Holidaymakers staying at CLC Kusadasi Golf & Spa resort have a lovely day-trip option, just an hour or so away, to the delightful seaside town of Didim.

With a pretty beach sheltered by sloping, pine-clad hills, Didim is a quiet, peaceful place in which to spend a day on the sand, without the hustle and bustle normally associated with the beaches near to Kusadasi.

However, culture vultures can also get more than a little excited about a visit to Didim, as it is also the home of one of Turkey’s foremost antiquities – the ancient Temple of Apollo – which is an oracle second only to Delphi in terms of its historical and archaeological importance.

Didim – or Didyma as it is sometimes known – means ‘twin’, and the name is widely considered to have its derivation from the birth of Apollo and his sister Artemis, whose father was Zeus, the greatest of all the Greek gods.

Archaeologists believe that building work on the temple started as early as 300BC and was not concluded for some 500 years. Not too surprising, as the massive temple – easily the third largest in all of ancient Greece – had 122 impressive columns holding up the enormous roof that covered the central space. Only two of these giant columns have been able to withstand the test of time and they can still be seen from miles around.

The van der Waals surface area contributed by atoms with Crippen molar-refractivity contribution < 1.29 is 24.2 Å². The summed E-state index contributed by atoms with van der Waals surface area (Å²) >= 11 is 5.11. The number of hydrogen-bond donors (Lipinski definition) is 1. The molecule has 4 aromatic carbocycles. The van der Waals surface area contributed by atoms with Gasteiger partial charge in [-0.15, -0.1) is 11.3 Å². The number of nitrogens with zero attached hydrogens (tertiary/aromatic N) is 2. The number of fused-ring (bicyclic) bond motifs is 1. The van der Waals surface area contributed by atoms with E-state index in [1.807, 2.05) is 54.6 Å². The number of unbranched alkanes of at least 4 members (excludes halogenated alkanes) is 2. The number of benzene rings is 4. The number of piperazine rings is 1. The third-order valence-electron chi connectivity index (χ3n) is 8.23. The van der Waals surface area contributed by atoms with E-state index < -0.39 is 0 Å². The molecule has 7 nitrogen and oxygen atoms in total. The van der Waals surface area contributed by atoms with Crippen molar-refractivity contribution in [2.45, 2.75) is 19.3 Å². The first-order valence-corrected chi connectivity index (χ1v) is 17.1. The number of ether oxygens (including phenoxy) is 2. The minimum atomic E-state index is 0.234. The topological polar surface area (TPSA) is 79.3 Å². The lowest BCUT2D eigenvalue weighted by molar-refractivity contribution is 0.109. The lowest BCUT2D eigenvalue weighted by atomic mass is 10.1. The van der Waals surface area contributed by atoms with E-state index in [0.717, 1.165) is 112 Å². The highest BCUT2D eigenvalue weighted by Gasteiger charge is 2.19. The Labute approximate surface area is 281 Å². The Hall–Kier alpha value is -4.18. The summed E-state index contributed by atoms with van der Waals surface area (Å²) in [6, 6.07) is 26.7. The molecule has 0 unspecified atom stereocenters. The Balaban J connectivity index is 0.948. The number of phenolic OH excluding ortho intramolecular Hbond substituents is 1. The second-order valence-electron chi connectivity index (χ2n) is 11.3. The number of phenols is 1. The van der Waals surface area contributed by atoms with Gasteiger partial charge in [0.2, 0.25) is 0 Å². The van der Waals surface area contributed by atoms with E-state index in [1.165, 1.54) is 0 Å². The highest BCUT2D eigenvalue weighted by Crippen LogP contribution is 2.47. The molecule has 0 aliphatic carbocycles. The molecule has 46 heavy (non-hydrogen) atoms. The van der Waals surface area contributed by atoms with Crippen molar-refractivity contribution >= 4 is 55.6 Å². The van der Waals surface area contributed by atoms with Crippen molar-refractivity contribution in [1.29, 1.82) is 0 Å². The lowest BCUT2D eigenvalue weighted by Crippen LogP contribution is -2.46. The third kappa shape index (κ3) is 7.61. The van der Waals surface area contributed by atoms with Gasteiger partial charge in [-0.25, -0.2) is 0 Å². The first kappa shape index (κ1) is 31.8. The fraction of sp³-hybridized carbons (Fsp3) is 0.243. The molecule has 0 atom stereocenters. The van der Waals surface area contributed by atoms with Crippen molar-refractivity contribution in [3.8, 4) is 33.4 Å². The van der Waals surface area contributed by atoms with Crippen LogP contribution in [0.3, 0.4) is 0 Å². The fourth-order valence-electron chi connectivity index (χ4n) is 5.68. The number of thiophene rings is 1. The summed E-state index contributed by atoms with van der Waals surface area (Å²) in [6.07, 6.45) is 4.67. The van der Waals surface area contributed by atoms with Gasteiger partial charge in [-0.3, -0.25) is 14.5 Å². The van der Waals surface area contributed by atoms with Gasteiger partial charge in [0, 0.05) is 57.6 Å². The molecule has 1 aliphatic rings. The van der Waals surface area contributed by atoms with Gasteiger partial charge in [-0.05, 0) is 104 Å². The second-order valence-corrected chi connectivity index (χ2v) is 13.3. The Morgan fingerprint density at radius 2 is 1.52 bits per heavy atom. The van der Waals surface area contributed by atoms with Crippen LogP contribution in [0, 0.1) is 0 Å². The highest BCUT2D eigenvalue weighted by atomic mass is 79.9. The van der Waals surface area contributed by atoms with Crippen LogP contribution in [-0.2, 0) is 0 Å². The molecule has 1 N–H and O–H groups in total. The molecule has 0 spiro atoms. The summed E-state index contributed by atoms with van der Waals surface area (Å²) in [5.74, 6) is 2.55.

Oracular predictions were made at the temple on behalf of King Croesus as well as Alexander The Great and other notable leaders, while some early Christian records attest that St Paul preached sermons in the temple grounds. In 101AD, the building was linked to the Temple of Artemis, in nearby Miletus, by a stone road known as The Sacred Way, built by the Emperor Trajan.

The passage of time has ravaged the wonderful temple, which was ruined and ransacked by the Persian king, Xerxes, in 480 BC and was then partially rebuilt by Alexander the Great upon his conquest of the Persians. Sadly, the work was never finished and what was left of the original edifice was to be hit on an all too regular basis by the region’s fearsome earthquakes.

The Temple of Apollo may be in ruins, yet it retains much of its original aura and prevails as an awesome example of Turkey’s rich and ancient culture. It is easy to reach from Kusadasi Golf & Spa resort – just 57km by car or you can join one of the regular excursions, which can be booked via Reception.

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